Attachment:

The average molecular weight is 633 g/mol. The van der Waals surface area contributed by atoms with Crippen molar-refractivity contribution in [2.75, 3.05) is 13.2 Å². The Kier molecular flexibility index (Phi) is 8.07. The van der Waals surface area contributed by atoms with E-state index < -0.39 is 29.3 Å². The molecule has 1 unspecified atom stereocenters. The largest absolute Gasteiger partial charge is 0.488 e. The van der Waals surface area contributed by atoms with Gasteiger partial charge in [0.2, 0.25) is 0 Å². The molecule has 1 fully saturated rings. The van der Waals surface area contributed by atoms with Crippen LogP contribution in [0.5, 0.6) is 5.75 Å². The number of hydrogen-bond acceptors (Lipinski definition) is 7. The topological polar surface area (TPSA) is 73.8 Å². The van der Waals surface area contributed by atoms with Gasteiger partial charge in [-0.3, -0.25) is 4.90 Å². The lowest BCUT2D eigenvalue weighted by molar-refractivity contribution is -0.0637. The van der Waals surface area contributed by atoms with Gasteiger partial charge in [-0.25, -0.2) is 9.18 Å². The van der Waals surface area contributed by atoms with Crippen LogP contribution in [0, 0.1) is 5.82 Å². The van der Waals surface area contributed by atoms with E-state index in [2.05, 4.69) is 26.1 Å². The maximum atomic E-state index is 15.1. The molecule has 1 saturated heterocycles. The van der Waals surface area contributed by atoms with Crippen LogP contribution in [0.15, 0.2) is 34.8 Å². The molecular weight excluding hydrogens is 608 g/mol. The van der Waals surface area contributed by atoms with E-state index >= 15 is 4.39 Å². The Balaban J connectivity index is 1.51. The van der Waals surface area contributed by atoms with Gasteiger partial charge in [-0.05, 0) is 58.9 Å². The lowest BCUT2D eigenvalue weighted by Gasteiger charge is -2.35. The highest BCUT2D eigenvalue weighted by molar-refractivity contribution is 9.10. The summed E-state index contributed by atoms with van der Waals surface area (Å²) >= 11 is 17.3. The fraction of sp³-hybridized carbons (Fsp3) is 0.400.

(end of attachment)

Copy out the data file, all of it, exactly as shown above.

The average molecular weight is 633 g/mol. The van der Waals surface area contributed by atoms with Crippen molar-refractivity contribution in [2.75, 3.05) is 13.2 Å². The Kier molecular flexibility index (Phi) is 8.07. The van der Waals surface area contributed by atoms with E-state index < -0.39 is 29.3 Å². The molecule has 1 unspecified atom stereocenters. The largest absolute Gasteiger partial charge is 0.488 e. The van der Waals surface area contributed by atoms with Gasteiger partial charge in [0.2, 0.25) is 0 Å². The molecule has 1 fully saturated rings. The van der Waals surface area contributed by atoms with Crippen LogP contribution in [0.5, 0.6) is 5.75 Å². The number of hydrogen-bond acceptors (Lipinski definition) is 7. The topological polar surface area (TPSA) is 73.8 Å². The van der Waals surface area contributed by atoms with Gasteiger partial charge in [-0.3, -0.25) is 4.90 Å². The lowest BCUT2D eigenvalue weighted by molar-refractivity contribution is -0.0637. The van der Waals surface area contributed by atoms with Gasteiger partial charge in [-0.25, -0.2) is 9.18 Å². The van der Waals surface area contributed by atoms with Crippen LogP contribution in [0, 0.1) is 5.82 Å². The van der Waals surface area contributed by atoms with E-state index in [2.05, 4.69) is 26.1 Å². The maximum atomic E-state index is 15.1. The molecule has 1 saturated heterocycles. The van der Waals surface area contributed by atoms with Crippen LogP contribution in [0.15, 0.2) is 34.8 Å². The molecular weight excluding hydrogens is 608 g/mol. The van der Waals surface area contributed by atoms with E-state index >= 15 is 4.39 Å². The Balaban J connectivity index is 1.51. The van der Waals surface area contributed by atoms with Gasteiger partial charge in [-0.05, 0) is 58.9 Å². The lowest BCUT2D eigenvalue weighted by Gasteiger charge is -2.35. The highest BCUT2D eigenvalue weighted by molar-refractivity contribution is 9.10. The summed E-state index contributed by atoms with van der Waals surface area (Å²) >= 11 is 17.3. The fraction of sp³-hybridized carbons (Fsp3) is 0.400.